Tuesday, November 1, 2011

Weeping Evergreens in the Landscape

Weeping Norway Spruce (Picea abies 'Pendula')
Weeping evergreens are beautiful and graceful trees that can add much interest in the landscape. Often acting as a focal point, there are a variety of pendulous trees to choose from, each unique in its own way. An important characteristic of these trees is that several specimens from the same cultivar can range in size, shape and form.  Since no two trees are identical they can become quite the conversation piece in the garden. 

Weeping Norway Spruce (Picea abies 'Pendula') is hardy in USDA zones 2-8 and exhibits dark green cascading branches.  Picea prefers a moderately moist well-drained soil and will tolerate a range of soil pH from strongly acidic to mildly alkaline. Weeping Norway Spruce will tolerate some partial shade but does best in full sunlight. This tree makes a beautiful specimen in the landscape and it also deer resistant. Weeping Norway Spruce is one of the more compact varieties of pendulous trees and ranges in height and width from 4-15 feet. The tree is quite versatile in that the branches can be trained while young to any desired stature, thus making it possible to use in smaller spaces.

Weeping White Pine (Pinus strobus 'Pendula')
Weeping White Pine  (Pinus  strobus' Pendula') is a larger weeping evergreen in the conifer family displaying graceful soft blue-green needles on cascading branches. This tree thrives best in full sun and is hardy in USDA zones 3-8. Weeping White Pine prefers to be grown in a slightly acidic, moderately moist, well-drained soil. Height at maturity varies from 5-10 feet and width from 4-10 feet. Candles may be pruned in spring to keep this tree compact. This tree fits nicely into a variety of landscape styles ranging from foundation plantings to informal woodland settings.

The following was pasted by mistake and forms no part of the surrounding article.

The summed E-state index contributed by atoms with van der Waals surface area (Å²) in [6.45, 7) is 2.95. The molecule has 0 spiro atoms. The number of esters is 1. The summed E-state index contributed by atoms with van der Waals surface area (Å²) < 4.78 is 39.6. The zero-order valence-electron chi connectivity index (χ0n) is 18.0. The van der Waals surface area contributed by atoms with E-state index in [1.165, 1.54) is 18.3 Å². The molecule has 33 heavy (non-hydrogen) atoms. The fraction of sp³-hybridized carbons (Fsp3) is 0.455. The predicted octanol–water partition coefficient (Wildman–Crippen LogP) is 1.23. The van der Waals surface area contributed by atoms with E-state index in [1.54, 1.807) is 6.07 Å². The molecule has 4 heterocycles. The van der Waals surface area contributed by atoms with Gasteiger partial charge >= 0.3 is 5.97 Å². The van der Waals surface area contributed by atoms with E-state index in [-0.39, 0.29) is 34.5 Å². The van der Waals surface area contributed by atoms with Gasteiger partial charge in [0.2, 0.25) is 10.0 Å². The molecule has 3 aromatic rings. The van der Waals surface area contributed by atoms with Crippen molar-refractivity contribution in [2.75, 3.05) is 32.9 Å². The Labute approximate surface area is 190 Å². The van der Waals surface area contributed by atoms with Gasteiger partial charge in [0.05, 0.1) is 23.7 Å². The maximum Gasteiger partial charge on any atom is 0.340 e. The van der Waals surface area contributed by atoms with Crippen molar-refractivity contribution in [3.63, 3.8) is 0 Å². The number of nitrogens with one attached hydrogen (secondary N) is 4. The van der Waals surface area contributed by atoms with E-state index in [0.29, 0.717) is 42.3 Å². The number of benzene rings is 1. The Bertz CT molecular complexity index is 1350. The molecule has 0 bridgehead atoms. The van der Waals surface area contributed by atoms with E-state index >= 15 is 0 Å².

Weeping Blue Atlas Cedar (Cedrus atlantica 'Pendula')
Weeping Blue Atlas Cedar (Cedrus atlantica 'Pendula') is a favorite member of the conifer family displaying powdery blue-needles on graceful cascading branches. Weeping Blue Atlas Cedar is hardy in USDA zones 6-9 and does best in full sun in a well-drained soil. They can reach a mature height of approximately 10 feet tall and can span in width to 15-20 feet. Plant this tree where it is shielded from strong winter winds and give it plenty of space to grow for it will become a magnificent specimen and favorite in your garden.

Weeping Alaskan Cedar
(Chamaecyparis nookatensis 'Pendula')

Weeping Alaskan Cedar (Chamaecyparis nookatensis 'Pendula') is a "false" cedar of the genus cypress with graceful hanging dark green foliage on descending branches.  Weeping Alaskan Cedar is hardy in USDA zones 4-8 and prefers a moist, well-drained, acidic soil.   It thrives best in full sun to light shade and prefers moderate humidity. Weeping Alaskan Cedar can reach a mature height of 20-40 feet and width of 15 feet. This majestic evergreen serves well as a screening tree or stand-alone piece in the landscape and develops into a beautiful specimen in its maturity.